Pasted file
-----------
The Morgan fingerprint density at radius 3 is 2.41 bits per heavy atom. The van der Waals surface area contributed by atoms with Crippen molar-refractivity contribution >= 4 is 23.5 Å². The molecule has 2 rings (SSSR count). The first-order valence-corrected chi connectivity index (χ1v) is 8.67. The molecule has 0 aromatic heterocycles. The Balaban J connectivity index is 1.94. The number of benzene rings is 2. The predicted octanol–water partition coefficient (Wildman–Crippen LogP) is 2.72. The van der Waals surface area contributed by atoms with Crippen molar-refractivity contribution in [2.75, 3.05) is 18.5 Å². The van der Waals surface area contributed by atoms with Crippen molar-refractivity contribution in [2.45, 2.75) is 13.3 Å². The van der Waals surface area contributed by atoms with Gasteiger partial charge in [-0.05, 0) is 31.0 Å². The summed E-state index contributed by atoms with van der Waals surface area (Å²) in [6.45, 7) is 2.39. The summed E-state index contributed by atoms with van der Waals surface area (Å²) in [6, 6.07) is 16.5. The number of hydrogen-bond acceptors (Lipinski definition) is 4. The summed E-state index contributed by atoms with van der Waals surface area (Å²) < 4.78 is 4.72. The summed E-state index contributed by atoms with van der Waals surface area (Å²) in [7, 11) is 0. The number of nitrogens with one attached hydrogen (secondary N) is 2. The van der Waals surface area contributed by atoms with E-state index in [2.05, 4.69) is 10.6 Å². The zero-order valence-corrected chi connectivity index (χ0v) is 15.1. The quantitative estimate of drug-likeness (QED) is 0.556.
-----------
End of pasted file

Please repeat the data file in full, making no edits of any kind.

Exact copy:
The Morgan fingerprint density at radius 3 is 2.41 bits per heavy atom. The van der Waals surface area contributed by atoms with Crippen molar-refractivity contribution >= 4 is 23.5 Å². The molecule has 2 rings (SSSR count). The first-order valence-corrected chi connectivity index (χ1v) is 8.67. The molecule has 0 aromatic heterocycles. The Balaban J connectivity index is 1.94. The number of benzene rings is 2. The predicted octanol–water partition coefficient (Wildman–Crippen LogP) is 2.72. The van der Waals surface area contributed by atoms with Crippen molar-refractivity contribution in [2.75, 3.05) is 18.5 Å². The van der Waals surface area contributed by atoms with Crippen molar-refractivity contribution in [2.45, 2.75) is 13.3 Å². The van der Waals surface area contributed by atoms with Gasteiger partial charge in [-0.05, 0) is 31.0 Å². The summed E-state index contributed by atoms with van der Waals surface area (Å²) in [6.45, 7) is 2.39. The summed E-state index contributed by atoms with van der Waals surface area (Å²) in [6, 6.07) is 16.5. The number of hydrogen-bond acceptors (Lipinski definition) is 4. The summed E-state index contributed by atoms with van der Waals surface area (Å²) < 4.78 is 4.72. The summed E-state index contributed by atoms with van der Waals surface area (Å²) in [7, 11) is 0. The number of nitrogens with one attached hydrogen (secondary N) is 2. The van der Waals surface area contributed by atoms with E-state index in [2.05, 4.69) is 10.6 Å². The zero-order valence-corrected chi connectivity index (χ0v) is 15.1. The quantitative estimate of drug-likeness (QED) is 0.556.